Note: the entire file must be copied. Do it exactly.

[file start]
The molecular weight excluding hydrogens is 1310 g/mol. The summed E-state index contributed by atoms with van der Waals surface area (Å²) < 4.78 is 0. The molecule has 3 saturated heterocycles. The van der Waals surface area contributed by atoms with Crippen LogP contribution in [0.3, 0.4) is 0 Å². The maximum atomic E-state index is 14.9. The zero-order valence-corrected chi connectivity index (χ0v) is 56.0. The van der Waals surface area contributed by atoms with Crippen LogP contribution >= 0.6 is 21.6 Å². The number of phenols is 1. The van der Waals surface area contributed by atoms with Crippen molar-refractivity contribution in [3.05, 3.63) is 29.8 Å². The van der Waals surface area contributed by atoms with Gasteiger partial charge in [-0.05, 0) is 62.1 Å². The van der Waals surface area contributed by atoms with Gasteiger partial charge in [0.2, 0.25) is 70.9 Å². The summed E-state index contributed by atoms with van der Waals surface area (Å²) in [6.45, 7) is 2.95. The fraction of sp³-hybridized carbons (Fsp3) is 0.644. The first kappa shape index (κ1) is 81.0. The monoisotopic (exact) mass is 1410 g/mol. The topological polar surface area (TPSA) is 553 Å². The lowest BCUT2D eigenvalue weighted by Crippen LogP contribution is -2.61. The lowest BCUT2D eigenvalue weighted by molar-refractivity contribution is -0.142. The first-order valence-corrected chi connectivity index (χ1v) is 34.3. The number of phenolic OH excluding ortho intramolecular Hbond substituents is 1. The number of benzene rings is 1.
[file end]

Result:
The molecular weight excluding hydrogens is 1310 g/mol. The summed E-state index contributed by atoms with van der Waals surface area (Å²) < 4.78 is 0. The molecule has 3 saturated heterocycles. The van der Waals surface area contributed by atoms with Crippen LogP contribution in [0.3, 0.4) is 0 Å². The maximum atomic E-state index is 14.9. The zero-order valence-corrected chi connectivity index (χ0v) is 56.0. The van der Waals surface area contributed by atoms with Crippen LogP contribution >= 0.6 is 21.6 Å². The number of phenols is 1. The van der Waals surface area contributed by atoms with Crippen molar-refractivity contribution in [3.05, 3.63) is 29.8 Å². The van der Waals surface area contributed by atoms with Gasteiger partial charge in [-0.05, 0) is 62.1 Å². The van der Waals surface area contributed by atoms with Gasteiger partial charge in [0.2, 0.25) is 70.9 Å². The summed E-state index contributed by atoms with van der Waals surface area (Å²) in [6.45, 7) is 2.95. The fraction of sp³-hybridized carbons (Fsp3) is 0.644. The first kappa shape index (κ1) is 81.0. The monoisotopic (exact) mass is 1410 g/mol. The topological polar surface area (TPSA) is 553 Å². The lowest BCUT2D eigenvalue weighted by Crippen LogP contribution is -2.61. The lowest BCUT2D eigenvalue weighted by molar-refractivity contribution is -0.142. The first-order valence-corrected chi connectivity index (χ1v) is 34.3. The number of phenolic OH excluding ortho intramolecular Hbond substituents is 1. The number of benzene rings is 1.